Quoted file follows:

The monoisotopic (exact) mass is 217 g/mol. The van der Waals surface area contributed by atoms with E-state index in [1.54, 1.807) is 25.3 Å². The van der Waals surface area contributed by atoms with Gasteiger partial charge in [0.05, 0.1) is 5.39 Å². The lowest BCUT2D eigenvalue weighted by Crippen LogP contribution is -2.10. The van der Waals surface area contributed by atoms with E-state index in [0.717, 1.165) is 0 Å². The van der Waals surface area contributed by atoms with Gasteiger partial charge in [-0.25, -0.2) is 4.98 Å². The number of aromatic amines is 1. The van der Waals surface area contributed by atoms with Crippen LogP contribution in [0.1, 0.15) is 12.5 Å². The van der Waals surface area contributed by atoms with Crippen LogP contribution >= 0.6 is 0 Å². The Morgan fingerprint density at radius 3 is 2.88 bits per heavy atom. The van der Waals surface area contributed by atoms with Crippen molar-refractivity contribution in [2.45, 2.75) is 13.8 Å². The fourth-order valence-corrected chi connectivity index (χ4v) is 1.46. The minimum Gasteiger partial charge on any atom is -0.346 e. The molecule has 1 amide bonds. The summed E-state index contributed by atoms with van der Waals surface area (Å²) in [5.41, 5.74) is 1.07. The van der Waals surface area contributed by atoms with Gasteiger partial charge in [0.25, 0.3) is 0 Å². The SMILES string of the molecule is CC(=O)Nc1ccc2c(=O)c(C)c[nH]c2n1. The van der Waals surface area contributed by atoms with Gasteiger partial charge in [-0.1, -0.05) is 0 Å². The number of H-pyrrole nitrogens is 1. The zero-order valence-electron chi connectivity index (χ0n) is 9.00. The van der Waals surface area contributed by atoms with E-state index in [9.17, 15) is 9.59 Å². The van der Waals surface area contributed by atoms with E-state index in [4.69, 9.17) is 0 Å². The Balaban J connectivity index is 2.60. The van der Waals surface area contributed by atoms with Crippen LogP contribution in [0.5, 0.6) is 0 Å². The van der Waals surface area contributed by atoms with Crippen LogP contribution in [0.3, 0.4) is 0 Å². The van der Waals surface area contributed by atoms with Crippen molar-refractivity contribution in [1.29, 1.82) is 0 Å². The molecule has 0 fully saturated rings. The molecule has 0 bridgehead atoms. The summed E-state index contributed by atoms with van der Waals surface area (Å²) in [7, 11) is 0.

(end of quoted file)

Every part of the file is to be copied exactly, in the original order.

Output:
The monoisotopic (exact) mass is 217 g/mol. The van der Waals surface area contributed by atoms with E-state index in [1.54, 1.807) is 25.3 Å². The van der Waals surface area contributed by atoms with Gasteiger partial charge in [0.05, 0.1) is 5.39 Å². The lowest BCUT2D eigenvalue weighted by Crippen LogP contribution is -2.10. The van der Waals surface area contributed by atoms with E-state index in [0.717, 1.165) is 0 Å². The van der Waals surface area contributed by atoms with Gasteiger partial charge in [-0.25, -0.2) is 4.98 Å². The number of aromatic amines is 1. The van der Waals surface area contributed by atoms with Crippen LogP contribution in [0.1, 0.15) is 12.5 Å². The van der Waals surface area contributed by atoms with Crippen LogP contribution >= 0.6 is 0 Å². The Morgan fingerprint density at radius 3 is 2.88 bits per heavy atom. The van der Waals surface area contributed by atoms with Crippen molar-refractivity contribution in [2.45, 2.75) is 13.8 Å². The fourth-order valence-corrected chi connectivity index (χ4v) is 1.46. The minimum Gasteiger partial charge on any atom is -0.346 e. The molecule has 1 amide bonds. The summed E-state index contributed by atoms with van der Waals surface area (Å²) in [5.41, 5.74) is 1.07. The van der Waals surface area contributed by atoms with Gasteiger partial charge in [0.25, 0.3) is 0 Å². The SMILES string of the molecule is CC(=O)Nc1ccc2c(=O)c(C)c[nH]c2n1. The van der Waals surface area contributed by atoms with Gasteiger partial charge in [-0.1, -0.05) is 0 Å². The number of H-pyrrole nitrogens is 1. The zero-order valence-electron chi connectivity index (χ0n) is 9.00. The van der Waals surface area contributed by atoms with E-state index in [9.17, 15) is 9.59 Å². The van der Waals surface area contributed by atoms with E-state index in [4.69, 9.17) is 0 Å². The Balaban J connectivity index is 2.60. The van der Waals surface area contributed by atoms with Crippen LogP contribution in [0.5, 0.6) is 0 Å². The van der Waals surface area contributed by atoms with Crippen LogP contribution in [0.3, 0.4) is 0 Å². The van der Waals surface area contributed by atoms with Crippen molar-refractivity contribution in [1.29, 1.82) is 0 Å². The molecule has 0 fully saturated rings. The molecule has 0 bridgehead atoms. The summed E-state index contributed by atoms with van der Waals surface area (Å²) in [7, 11) is 0.